Snacks and Light Bites

So you’ve kitted out your kitchen with all the heavy duty equipment you’re going to need, ranges, ovens, grills, fryers, griddles etc and that takes care of your main menu items. What about snacks and light bites? What if you haven’t got an all singing all dancing commercial kitchen and still want to offer food? What about all those late night customers who get a bit peckish towards closing time and fancy a snack or something to take away?

Here are some pub food ideas and suggestions on ways to compliment a full menu or offer a light bite menu.

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Potato Ovens

Jacket or baked potatoes have become a pub staple and a popular way of preparing and serving them is to have a counter-top potato oven which acts as a cooker, a holding cabinet and a merchandiser. Most are made using enamelled cast iron to give an “olde worlde” or Victorian appearance (think black and brass).

The cooking is done on racks using gas or electric convection (the latter is the most common). The holding drawer or cabinet capacity usually equals the cooking capacity, so an oven that can cook 20 potatoes in an hour has a holding space that can also take 20 potatoes to ensure a cooking and service cycle.

The normal way to operate them is for the first batch to go into the cooker 90 minutes before service commences, these are stored for sale and a fresh batch loaded into the oven (if required). If demand is high, extra potatoes can be cooked in your main kitchen in the oven and then put in the holding space while the potatoes in the oven are cooking.

An additional feature that is available is to have the oven with a bain marie to hold toppings such as baked beans or curry sauce or a refrigerated bain marie for holding grated cheese and coleslaw.

Soup Kettle

Large pot-bellied soup kettles are a form of bain-marie that you can have on a carvery, hot buffet line or counter top and can be used for soups, chilli, stews, curries etc (I’ve even used them for keeping mulled wine hot at winter events) product is easily served by front of house staff. Product can be cooked in your main kitchen and then decanted into the kettle prior and during service. Again you can get them in various sizes and finishes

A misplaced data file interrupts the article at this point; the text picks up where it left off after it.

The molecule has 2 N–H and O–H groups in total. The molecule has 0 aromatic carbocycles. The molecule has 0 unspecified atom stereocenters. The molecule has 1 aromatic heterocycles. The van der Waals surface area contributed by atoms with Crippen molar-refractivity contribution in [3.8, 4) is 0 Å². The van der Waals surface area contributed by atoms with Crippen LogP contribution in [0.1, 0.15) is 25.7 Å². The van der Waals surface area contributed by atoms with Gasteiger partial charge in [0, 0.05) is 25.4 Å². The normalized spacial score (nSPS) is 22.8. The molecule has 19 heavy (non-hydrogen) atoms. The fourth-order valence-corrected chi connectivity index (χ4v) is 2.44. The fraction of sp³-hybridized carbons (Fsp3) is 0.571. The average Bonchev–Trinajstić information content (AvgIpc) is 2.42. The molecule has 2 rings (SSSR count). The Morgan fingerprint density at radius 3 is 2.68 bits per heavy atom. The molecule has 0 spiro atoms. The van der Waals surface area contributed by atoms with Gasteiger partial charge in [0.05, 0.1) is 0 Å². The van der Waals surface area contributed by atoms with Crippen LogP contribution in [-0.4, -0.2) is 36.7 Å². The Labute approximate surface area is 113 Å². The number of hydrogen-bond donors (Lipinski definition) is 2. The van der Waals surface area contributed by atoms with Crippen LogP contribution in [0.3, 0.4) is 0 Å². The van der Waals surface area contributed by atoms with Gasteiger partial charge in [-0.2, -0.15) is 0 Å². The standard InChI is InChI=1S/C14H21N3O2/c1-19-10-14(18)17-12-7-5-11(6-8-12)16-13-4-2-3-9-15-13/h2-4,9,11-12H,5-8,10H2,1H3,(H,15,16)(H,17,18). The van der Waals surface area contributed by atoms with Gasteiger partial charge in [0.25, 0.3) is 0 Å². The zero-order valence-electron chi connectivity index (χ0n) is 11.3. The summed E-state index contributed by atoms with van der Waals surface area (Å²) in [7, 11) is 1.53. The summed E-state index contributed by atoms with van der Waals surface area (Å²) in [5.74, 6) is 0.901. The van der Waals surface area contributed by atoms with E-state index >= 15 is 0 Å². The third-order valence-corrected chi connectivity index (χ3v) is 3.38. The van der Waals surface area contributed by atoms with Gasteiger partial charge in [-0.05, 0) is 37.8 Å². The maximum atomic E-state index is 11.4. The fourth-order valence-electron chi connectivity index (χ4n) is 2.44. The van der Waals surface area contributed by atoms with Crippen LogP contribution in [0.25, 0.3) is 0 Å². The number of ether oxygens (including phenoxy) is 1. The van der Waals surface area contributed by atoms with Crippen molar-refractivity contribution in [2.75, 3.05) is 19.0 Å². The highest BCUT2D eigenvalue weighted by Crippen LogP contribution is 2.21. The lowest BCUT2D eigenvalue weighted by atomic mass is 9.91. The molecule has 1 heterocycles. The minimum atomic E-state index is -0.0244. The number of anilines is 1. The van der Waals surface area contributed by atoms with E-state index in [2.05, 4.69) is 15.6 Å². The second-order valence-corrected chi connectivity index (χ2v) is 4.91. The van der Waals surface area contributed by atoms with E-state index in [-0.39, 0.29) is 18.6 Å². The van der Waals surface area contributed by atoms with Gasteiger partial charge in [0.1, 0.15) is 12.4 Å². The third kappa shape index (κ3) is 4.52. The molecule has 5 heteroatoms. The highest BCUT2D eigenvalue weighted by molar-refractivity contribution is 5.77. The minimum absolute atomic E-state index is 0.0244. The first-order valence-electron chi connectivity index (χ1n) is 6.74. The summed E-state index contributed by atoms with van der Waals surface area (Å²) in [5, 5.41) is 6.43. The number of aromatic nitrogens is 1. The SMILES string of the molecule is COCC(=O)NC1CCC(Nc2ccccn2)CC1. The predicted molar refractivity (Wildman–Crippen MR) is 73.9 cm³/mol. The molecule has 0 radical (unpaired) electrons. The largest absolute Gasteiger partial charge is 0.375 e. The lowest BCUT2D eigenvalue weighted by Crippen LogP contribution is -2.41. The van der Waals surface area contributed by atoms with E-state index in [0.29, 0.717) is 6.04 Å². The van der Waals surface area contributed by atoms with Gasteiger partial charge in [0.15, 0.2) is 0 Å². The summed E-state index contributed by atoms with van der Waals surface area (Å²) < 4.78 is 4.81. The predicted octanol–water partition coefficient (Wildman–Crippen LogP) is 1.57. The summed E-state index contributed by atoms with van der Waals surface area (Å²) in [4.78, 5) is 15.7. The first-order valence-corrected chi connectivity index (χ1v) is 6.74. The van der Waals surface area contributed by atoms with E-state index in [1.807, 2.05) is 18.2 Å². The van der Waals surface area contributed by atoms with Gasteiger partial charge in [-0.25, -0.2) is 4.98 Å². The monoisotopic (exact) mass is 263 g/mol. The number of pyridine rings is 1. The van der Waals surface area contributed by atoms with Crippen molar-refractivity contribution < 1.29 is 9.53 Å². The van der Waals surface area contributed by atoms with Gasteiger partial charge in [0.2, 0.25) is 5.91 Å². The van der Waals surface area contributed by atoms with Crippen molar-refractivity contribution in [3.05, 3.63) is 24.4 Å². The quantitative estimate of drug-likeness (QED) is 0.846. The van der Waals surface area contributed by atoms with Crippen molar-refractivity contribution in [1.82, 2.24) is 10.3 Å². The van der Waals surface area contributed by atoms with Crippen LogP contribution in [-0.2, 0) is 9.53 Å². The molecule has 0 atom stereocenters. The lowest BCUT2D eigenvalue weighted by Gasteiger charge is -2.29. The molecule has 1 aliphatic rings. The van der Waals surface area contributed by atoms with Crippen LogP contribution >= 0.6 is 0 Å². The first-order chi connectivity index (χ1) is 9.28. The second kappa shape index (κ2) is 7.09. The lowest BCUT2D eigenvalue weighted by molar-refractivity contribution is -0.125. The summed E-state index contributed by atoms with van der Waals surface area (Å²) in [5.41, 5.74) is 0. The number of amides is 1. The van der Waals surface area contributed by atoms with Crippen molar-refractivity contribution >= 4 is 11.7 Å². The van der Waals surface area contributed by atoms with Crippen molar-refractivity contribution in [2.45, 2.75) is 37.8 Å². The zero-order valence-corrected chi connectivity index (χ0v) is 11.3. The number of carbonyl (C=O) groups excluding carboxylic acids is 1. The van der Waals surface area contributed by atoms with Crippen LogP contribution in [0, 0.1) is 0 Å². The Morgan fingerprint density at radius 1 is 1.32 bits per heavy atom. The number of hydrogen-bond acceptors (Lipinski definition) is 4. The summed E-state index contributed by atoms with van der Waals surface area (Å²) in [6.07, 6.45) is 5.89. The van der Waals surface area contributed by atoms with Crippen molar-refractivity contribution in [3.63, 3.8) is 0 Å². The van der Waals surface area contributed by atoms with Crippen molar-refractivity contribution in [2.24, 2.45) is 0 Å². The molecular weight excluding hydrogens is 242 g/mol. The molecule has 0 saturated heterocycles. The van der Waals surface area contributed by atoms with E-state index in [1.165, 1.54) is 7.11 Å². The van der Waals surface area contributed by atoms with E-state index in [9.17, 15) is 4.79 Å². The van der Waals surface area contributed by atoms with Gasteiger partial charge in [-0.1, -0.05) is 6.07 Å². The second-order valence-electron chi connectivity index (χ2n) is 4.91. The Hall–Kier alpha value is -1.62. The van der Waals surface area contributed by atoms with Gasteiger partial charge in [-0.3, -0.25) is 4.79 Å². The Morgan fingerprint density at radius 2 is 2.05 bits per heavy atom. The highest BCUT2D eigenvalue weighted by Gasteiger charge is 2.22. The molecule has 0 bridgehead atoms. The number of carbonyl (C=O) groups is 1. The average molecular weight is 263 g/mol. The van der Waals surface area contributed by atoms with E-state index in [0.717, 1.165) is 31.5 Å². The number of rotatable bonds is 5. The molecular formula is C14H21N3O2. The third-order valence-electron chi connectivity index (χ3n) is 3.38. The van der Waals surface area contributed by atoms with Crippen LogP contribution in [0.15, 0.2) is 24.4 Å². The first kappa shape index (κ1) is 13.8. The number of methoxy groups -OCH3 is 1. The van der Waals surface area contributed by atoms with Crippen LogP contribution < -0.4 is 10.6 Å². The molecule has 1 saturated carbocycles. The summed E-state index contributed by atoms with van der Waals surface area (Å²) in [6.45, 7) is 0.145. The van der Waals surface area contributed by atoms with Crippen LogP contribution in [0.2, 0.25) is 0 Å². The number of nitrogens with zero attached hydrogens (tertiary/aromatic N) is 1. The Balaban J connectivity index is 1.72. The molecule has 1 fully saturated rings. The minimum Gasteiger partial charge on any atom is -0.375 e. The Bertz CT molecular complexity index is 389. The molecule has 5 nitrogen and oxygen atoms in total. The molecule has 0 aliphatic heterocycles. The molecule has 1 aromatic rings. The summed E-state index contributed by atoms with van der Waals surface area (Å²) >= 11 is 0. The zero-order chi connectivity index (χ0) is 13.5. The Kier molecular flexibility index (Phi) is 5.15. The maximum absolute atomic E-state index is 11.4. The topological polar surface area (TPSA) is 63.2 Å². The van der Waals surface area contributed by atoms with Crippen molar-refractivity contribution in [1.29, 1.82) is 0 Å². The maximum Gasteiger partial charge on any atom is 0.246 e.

One of the most commonly used items of snack equipment and one of the most heavily used is the sliced bread toaster. For this reason alone buying anything other than commercial specification is a false economy. Commercial toasters are built to withstand prolonged heavy use with heavy-duty elements, spare parts are readily available and it will have the versatility to cook toasted sandwiches, a very lucrative sales opportunity.

If toasted sandwiches are on your menu, you can purchase toasters with an extra wide slot and a sandwich clamp for making toasted sandwiches or toasters with extra wide slots for toasting bread buns or crumpets or bagels. Look for a four-slot toaster where two slots are independently controlled, allowing minimum energy consumption. Commercial grade sandwich toasters like those you would use at home are also an effective and space saving option.

Hot Dogs

Hot dogs are ready cooked and come in ambient tins or tubs, but need heating. There are three ways of heating the sausages: on a roller grill, in a hot dog steamer or in hot water.

For smaller operations, such as pubs a combined bread and dog warmer (as a table-top, plug-in unit) would be the ideal choice. The sausages are heated in a vertical heated glass container surrounding four heated spikes. You cut off one end of a small baguette, spike it for a short while to heat the bread, then slide a hot sausage into the cavity made by the spike. For use with traditional finger rolls, an alternative bread warmer is a heated clamp. Both sausage warmers and bread warmers are available as separate units.

Hot Dogs are all the rage at the moment, click here for the definitive guide to Hot Dogs from the USA.


Another small space catering solution, pannini are Italian flat breads that you fill with various fillings (generally all have a cheese ingredient) that you toast/grill in a clamp style toaster. Powered from a normal electrical socket these specialist hot sandwich makers are ideal for the beginner and can provide a valuable snack solution throughout the day and the evening as bar staff can easily operate and serve from them. Many suppliers offer a starter pack with ready made product to off-set the initial capital cost.

With all hot food holding carried out in soup kettles, hot dog machines, potato ovens etc it is essential that you follow the guidelines on hot food handling as part of your HACCP regime


If all you can offer is sandwiches here’s some great ideas and here are The British Sandwich Association Top 10 Sandwich Fillings:

  1. BLT (Bacon, lettuce and tomato)
  2. Prawn mayonnaise
  3. Chicken and bacon
  4. Cheese and pickle
  5. Chicken Salad
  6. Cheese and onion
  7. Bacon
  8. Tuna and sweetcorn
  9. Egg mayonnaise
  10. Chicken and stuffing

‘101 Sandwiches: A Collection of the Finest Sandwich Recipes from Around the World’ by Helen Graves (Dog’n’Bone Books, £12.99) is a newly published book with enough ideas to keep any specials’ board fresh and interesting.

Mintel consumer research shows 27% of workers said they would be interested in trying different carriers such as pittas, wraps and flatbreads but have not yet done so. Pitta bread is very easy to make and home-made on your menu is always a good USP, click here for how to make pitta bread.


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